Looking up into Gotcha’s eyes, Kitty pondered. He truly had made a pathetic first impression. Could he really be the ring leader of a global network of powerful people with benevolence in their hearts?
If so, how competent were they? The world was a mess, and had been a mess long before COVID arrived. So, was Gotcha, the cabal, not the ring leader, nothing more than a troop of nincompoops, and bumbling stumblebums?
Or, conversely, had they managed to keep the vile miscreants who prance atop the world’s power pyramids from turning the planet into a reptiloid dystopia, devoid of hope, never mind joy?
Should she shun Gotcha rigt then, and rigt there? Or should she see what he and his had to offer her cause?
She made her decision fairly quickly, but remained silent for another ten seconds. When she finally spoke, she said, “Hitler had horse herpes.” She had no idea what the fuck it meant, or why she said it, or why she added, “Himmler gave them to him.” She just blurted it out, and let it linger like a pull my finger joke.
Gotcha’s expression turned from bemused to amused, when he said, “Hitler had horse herpes. Himmler gave then t him.”
Pinky was tickled pink by the Seussian nonsense. He pondered and proposed, “That has to be the Gotcha code and counter code, for when we meet other members of the conspiracy that we have never met, or even seen.”
Kitty laughed, looked at Gotcha, and said, “Hitler had horse herpes.”
Gotcha laughed and replied, “Himmler gave them to him.”
Turning serious, Kitty said, “Let’s walk.” They doubled back to the horseshoe shaped driveway that would take them to the steps of Canada’s House of Parliament.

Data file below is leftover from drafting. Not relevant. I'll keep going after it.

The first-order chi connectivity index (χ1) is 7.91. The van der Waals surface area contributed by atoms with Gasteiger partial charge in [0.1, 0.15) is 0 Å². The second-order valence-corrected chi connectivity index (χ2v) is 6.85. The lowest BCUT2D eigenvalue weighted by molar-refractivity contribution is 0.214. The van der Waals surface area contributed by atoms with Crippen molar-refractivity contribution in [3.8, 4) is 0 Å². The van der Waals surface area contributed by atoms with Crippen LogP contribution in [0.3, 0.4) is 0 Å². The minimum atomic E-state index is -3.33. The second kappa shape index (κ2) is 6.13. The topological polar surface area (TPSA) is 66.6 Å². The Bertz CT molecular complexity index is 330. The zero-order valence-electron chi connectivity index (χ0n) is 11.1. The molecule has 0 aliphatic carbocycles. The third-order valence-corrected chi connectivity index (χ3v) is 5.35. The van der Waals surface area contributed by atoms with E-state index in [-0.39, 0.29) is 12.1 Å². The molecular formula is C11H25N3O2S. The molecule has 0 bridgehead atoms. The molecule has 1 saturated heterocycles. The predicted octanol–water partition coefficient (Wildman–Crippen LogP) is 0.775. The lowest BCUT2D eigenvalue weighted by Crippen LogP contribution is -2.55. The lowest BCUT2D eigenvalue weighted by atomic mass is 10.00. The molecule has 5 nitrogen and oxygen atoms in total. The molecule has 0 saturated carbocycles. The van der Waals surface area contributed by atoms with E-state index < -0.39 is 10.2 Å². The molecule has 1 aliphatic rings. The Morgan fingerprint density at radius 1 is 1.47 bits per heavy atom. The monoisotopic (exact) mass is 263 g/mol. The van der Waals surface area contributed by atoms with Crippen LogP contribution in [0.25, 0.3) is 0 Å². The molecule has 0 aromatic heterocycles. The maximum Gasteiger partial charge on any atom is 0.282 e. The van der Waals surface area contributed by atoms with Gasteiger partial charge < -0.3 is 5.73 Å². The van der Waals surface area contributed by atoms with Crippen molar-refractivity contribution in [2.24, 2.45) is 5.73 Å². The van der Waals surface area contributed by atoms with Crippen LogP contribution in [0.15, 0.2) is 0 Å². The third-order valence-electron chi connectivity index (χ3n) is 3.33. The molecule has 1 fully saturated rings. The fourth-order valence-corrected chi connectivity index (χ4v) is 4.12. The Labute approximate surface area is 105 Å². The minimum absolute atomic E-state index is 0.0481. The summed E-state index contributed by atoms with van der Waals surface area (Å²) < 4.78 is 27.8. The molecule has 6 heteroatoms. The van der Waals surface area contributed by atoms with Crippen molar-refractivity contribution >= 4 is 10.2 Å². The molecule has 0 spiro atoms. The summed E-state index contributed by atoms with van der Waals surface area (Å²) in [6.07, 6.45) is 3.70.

“How long have you been working with dissidents in China,” Kitty asked the international dealer of shade.”
“Since 89. On June 4th, when the CCP rolled the tanks into Tiananmen Square, me and some friends were high as fuck on acid. We got the news the next morning, as we were coming down.”
“It was a Sunday,” Pinky remembered. “I’d been up all night, writing. I knocked off a couple hours after dawn, turned on the radio, and got the news. I laughed to myself that the world is a far more heinous place than I could ever imagine, and the Chinese communists were bigger monsters than I could dream up.”
“Pinky looked at Gotcha, “But you, my friend, getting the news while suffering total serotonin depletion…. Fuck me, that must have been one King Hell, bummer trip. That’s worse than Kris Kristofferson’s worst Sunday Morning Coming Down.”
Gotcha was staring into the void, remembering. “I was here, in Ottawa. I walked to the gates of the Chinese Embassy. There were a few people there, starting a vigil. I silent vigil. I didn’t feel like being silent. I put my head into the bars, and screamed; ‘You fucking bastards! You’ll all burn in fucking Hell for this.’”